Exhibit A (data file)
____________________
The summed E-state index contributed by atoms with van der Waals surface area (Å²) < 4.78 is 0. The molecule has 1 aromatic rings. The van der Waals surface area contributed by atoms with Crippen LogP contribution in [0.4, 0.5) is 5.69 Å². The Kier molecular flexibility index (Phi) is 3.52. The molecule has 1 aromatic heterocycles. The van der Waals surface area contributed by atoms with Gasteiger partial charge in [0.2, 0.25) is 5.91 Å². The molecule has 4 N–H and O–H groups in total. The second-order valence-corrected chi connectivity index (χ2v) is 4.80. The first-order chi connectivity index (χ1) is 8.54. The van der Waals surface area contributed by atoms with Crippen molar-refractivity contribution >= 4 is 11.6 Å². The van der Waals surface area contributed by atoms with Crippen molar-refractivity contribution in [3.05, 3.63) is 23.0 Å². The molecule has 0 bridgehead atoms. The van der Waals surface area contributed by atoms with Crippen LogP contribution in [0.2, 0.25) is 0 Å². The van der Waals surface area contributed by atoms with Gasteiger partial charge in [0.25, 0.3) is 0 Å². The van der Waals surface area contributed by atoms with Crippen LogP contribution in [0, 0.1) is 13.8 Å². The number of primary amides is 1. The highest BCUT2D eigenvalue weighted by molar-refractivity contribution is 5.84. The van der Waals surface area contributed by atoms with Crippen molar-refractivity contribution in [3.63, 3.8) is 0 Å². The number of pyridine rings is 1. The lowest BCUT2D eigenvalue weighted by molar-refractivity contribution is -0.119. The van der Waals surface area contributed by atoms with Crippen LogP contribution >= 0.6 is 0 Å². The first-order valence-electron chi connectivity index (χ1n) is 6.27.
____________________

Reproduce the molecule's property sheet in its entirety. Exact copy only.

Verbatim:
The summed E-state index contributed by atoms with van der Waals surface area (Å²) < 4.78 is 0. The molecule has 1 aromatic rings. The van der Waals surface area contributed by atoms with Crippen LogP contribution in [0.4, 0.5) is 5.69 Å². The Kier molecular flexibility index (Phi) is 3.52. The molecule has 1 aromatic heterocycles. The van der Waals surface area contributed by atoms with Gasteiger partial charge in [0.2, 0.25) is 5.91 Å². The molecule has 4 N–H and O–H groups in total. The second-order valence-corrected chi connectivity index (χ2v) is 4.80. The first-order chi connectivity index (χ1) is 8.54. The van der Waals surface area contributed by atoms with Crippen molar-refractivity contribution >= 4 is 11.6 Å². The van der Waals surface area contributed by atoms with Crippen molar-refractivity contribution in [3.05, 3.63) is 23.0 Å². The molecule has 0 bridgehead atoms. The van der Waals surface area contributed by atoms with Crippen LogP contribution in [0.2, 0.25) is 0 Å². The van der Waals surface area contributed by atoms with Gasteiger partial charge in [0.25, 0.3) is 0 Å². The van der Waals surface area contributed by atoms with Crippen LogP contribution in [0, 0.1) is 13.8 Å². The number of primary amides is 1. The highest BCUT2D eigenvalue weighted by molar-refractivity contribution is 5.84. The van der Waals surface area contributed by atoms with Crippen molar-refractivity contribution in [3.63, 3.8) is 0 Å². The number of pyridine rings is 1. The lowest BCUT2D eigenvalue weighted by molar-refractivity contribution is -0.119. The van der Waals surface area contributed by atoms with Crippen LogP contribution >= 0.6 is 0 Å². The first-order valence-electron chi connectivity index (χ1n) is 6.27.